The camera also subtly follows Nina through headshots to physically focus on her deteriorating mind.
It really is impressive how many mirrors are in this movie without being seen. Obviously, CGI was used sometimes, but a lot of times were just good angles.
14. Mudbound (2017)
This is a fantastic film about the conflicts and emotional bearings of a black family and a white family in 1940s Mississippi.
Cinematographer Rachel Morrisson really hit the nail on the head with visuals that enhance the physical and emotional toils and labour the families go through.
15. The Grand Budapest Hotel (2014)
We all know how Wes Anderson is famed for his perfect frames and aesthetic visuals.
I would personally recommend every movie of his on this list if I could. But cinematographer Robert D. Yeoman's work in The Grand Budapest sets itself out as one of Anderson's best movies.
The colour palettes, symmetry, locations, and wardrobe are always spot on. This film particularly uses a lot of pinkish and blue hues, contrasted with deep reds.
Nobody does cinematography quite like Anderson.
16. Interstellar (2014)
Hoyte Van Hoytema's visual work in Interstellar is nothing short of a masterpiece.
The cold and dull hues used while the film is set on earth are beautiful and gripping. However, when we move into outer space, the shots and panoramas are jaw-dropping.
If there is one scene to watch from this movie, it would be where we follow the spacecraft throughout its journey.
From stand-alone shots of the spacecraft against a deep black screen to the panoramic of the craft hurtling through space (reminiscent of Inception, you might say), this is outer space as you have never seen it before.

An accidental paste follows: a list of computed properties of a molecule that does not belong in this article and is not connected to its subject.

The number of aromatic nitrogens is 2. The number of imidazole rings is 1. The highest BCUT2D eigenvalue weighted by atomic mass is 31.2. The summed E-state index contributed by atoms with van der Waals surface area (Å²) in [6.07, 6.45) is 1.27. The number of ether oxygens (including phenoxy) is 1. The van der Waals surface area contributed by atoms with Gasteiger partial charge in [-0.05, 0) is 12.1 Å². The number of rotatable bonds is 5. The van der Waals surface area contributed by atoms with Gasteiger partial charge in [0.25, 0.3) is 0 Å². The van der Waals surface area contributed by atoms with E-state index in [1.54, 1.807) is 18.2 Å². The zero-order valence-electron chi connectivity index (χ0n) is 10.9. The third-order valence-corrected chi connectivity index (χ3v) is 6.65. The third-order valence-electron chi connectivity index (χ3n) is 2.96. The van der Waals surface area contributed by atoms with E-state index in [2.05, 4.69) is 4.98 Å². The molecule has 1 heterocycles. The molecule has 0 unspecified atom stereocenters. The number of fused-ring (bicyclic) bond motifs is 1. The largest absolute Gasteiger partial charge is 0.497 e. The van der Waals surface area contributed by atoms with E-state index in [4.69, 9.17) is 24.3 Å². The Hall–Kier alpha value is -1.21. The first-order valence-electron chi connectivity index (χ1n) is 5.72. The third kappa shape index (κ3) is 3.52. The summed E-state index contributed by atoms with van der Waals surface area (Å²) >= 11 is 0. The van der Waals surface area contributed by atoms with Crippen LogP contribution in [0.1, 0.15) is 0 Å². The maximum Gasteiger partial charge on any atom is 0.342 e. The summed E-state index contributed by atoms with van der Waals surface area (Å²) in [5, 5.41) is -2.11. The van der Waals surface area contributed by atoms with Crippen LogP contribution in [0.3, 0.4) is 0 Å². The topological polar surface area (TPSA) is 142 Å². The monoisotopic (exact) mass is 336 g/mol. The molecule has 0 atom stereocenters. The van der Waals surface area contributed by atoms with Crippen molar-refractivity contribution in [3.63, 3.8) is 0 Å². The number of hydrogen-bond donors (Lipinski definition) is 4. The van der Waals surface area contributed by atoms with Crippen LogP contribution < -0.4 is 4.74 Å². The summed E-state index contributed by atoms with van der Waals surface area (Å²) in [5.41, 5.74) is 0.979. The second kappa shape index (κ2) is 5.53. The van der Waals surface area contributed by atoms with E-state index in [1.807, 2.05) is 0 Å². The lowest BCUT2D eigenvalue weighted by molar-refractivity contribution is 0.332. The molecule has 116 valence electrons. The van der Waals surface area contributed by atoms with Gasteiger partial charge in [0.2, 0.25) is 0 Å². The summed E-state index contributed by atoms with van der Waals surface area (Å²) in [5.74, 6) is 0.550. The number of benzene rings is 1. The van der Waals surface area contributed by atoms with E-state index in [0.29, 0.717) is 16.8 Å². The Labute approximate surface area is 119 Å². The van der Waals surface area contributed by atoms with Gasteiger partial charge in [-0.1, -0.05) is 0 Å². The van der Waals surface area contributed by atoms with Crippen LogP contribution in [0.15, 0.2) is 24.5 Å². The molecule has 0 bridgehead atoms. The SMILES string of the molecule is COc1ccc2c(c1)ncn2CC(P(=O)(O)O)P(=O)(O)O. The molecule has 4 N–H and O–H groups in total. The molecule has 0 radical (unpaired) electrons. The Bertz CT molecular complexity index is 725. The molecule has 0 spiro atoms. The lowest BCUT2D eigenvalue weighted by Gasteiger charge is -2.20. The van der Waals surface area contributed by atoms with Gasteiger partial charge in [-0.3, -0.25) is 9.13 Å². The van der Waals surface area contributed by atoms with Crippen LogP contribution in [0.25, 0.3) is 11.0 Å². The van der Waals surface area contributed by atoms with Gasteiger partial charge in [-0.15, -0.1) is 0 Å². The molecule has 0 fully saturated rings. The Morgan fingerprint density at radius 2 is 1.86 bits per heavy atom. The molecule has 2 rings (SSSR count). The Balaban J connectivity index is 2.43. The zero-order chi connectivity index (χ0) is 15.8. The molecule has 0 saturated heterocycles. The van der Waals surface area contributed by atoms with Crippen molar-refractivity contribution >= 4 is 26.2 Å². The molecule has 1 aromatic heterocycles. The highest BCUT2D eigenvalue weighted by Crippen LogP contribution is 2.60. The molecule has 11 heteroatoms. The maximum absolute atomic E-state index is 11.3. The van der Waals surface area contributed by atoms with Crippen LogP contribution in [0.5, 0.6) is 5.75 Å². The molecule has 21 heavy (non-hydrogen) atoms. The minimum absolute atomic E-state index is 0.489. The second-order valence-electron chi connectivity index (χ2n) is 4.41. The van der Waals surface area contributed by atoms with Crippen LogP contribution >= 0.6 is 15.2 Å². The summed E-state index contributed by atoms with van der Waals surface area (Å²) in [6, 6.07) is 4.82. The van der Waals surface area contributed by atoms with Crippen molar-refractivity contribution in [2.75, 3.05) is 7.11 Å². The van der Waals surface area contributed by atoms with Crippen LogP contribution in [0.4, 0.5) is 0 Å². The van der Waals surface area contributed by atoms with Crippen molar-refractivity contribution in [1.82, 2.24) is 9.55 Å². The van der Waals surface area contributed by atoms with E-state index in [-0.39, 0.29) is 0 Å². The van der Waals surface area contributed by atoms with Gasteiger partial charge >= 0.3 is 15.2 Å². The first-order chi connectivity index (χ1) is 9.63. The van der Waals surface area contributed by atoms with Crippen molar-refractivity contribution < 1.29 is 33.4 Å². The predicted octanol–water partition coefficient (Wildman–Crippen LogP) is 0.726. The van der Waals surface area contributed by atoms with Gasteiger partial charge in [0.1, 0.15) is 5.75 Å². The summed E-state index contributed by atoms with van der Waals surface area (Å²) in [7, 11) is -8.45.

Greys, blacks, and monochrome themes in this film really make you feel small in this huge universe.
What's next? Make your own cinematography movies
Now that you've (hopefully) watched and studied the cinematography of the masters, why not give it a try yourself?
Best Cinematography Movies FAQ
What is cinematography in movies?
Basically, all the aesthetic visuals you see in a film. All of the camerawork and photography art that goes into making a film is what we call cinematography.
What movies have the best cinematography?
According to this list, anything that Emmanuel Lubezki has worked on!
However, great cinematography can be subjective. What one person thinks is great cinematography, another person might not.
Movies that deploy the right camera and photographic techniques to suit the narrative generally work out best.
Who is the world's best cinematographer?
Now that's a question! Of course, this is entirely subjective.
But if we're talking about most awards won and the most respected in the world, we might say Roger Deakins or Emmanuel Lubezki is up there.